The Chess Career of Rudolph Spielmann

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Author: Spence, Jack Lee (editor)

Year: 1969 and 1974

Publisher: Chess Player

Place: Nottingham


3 volumes. Volume 1, 1903-1912: xvii+179 pages with illustrations and diagrams; Volume 2, 1913-1928: xx+188 pages with diagrams and indexes; Volume 3, 1929-1941: 214 pages with diagrams and indexes. Duodecimo (6 3/4" x 5 1/4") issued in blue wrappers with black lettering to spine and cover. (Lusis: 1356) First edition.

Rudolph Spielmann was one of that group of great masters, which included Nimzowitsch, Alekhine and Rubinstein, players, whose careers were scarred by the violent political and social upheavals of the first half of the twentieth century. all four were born into the relative security and prosperity of late 19th century Europe, yet all had to face, in varying degrees, the horrors of the first world war, the Russian revolution, the collapse of the Habsburg empire and the Nazi persecution of the Jews. Spielmann rose to prominence in the leisured tournaments of the Europe of the Habsburgs and the Hohenzollerns, at a time when standard dress for the games was frock coat, wing collar and smartly polished boots. The young Austrian excelled when gambit play was prescribed by the tournament regulations, but, as proven by his result in the elite tournament of San Sebastian 1912, Spielmann could also hold his own with the best in the tough grind of normal competition.with the advent of the first world war and the collapse of his world as he had known it, Spielmann's results became wildly erratic. Triumphs , such as Stockholm 1919, and Teplitz-Schonau 1922, alternated with appalling disasters, as at Carlsbad 1923, where Spielmann finished in irretrievably last place. A further string of mediocre results in Baden Baden, Marienbad and Moscow left the chess world doubting whether Spielmanns talent had seriously survived the dissolution of the old Habsburg empire, to which he had belonged, but now the Austrian grandmaster was to produce a coup de theatre which silenced his critics and assured himself a place at the top table of chess for virtually the next decade, at the tournament of Semmering 1926, in his home country, Spielmann unleashed the result of his life, storming ahead of Alekhine and a galaxy of grandmasters, whilst inflicting defeat on his close rivals such as Nimzowitsch, Vidmar and Tartakower. As a direct result of this triumph, Spielmann was to become an indispensable invitee to a whole sequence of grand events: New York 1927, Berlin and Bad Kissingen 1928, Carlsbad 1929-where his second prize and defeat of Capablanca might be considered superior even to the Semmering performance-San Remo 1930, Bled 1931, matches in 1932 against Alekhine's world title contenders Euwe and Bogolyubov ,and finally a creditable appearance at Moscow 1935. Here he held up well against most of the new Soviet generation of masters-his debacle against Botvinnik being the one notable exception. Even in 1938 Spielmann was able to finish an undefeated second to Alekhine himself at Margate, while at Gothenburg the following year he tied with Salo Flohr (the official FIDE challenger for the world title) for first place, again undefeated.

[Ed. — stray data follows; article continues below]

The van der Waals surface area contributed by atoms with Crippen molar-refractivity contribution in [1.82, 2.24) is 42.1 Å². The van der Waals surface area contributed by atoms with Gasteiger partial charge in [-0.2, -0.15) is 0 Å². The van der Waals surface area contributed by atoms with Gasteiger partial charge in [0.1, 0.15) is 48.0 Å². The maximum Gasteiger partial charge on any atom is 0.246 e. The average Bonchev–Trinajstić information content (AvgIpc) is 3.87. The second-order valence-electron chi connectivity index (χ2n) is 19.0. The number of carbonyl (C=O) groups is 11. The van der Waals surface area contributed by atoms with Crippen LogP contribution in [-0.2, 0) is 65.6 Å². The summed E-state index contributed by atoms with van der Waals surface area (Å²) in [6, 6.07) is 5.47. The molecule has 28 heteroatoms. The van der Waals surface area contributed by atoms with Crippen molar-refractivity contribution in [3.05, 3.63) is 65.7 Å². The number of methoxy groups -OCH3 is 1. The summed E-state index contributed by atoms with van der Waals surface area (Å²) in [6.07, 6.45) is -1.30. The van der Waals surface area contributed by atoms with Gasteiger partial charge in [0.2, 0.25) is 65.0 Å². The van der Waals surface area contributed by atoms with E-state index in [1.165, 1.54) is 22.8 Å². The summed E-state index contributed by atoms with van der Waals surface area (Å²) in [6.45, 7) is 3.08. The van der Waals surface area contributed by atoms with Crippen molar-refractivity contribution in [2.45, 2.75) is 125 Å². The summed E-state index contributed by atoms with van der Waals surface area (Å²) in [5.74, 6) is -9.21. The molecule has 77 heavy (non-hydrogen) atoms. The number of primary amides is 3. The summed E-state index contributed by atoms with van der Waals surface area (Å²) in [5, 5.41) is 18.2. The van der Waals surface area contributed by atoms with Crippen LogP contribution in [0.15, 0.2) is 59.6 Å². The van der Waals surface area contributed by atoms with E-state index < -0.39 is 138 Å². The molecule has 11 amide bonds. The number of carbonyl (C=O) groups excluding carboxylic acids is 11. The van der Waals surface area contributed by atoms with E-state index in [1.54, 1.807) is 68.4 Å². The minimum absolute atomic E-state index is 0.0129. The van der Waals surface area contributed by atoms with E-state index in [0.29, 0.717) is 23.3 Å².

An important component of Spielmann's career was match play. indeed, records indicate that he was perhaps the most prolific match player of any great master. Spielmann was a specialist in the short match, contests often consisting of six games, and usually no more than ten. During his career Spielmann was involved in no fewer than 47 of such personal duels, which may well be the world record for a grandmaster. As Spielmann approached his 60th year the disaster of national socialism and its hatred of the Jewish race reduced his homeland of Austria to a territory which was no longer tenable for him. Flee or face the concentration camp was his stark choice. As it was, Spielmann sought refuge in Sweden, the home of so many of his triumphs, but upheaval, deprivation and disillusionment soon exacted their toll. Born in 1883, Spielmann died in Stockholm in September 1942. (Raymond Keene)


Light edge wear, volume 3 book plate on front wrapper verso. A very good copy.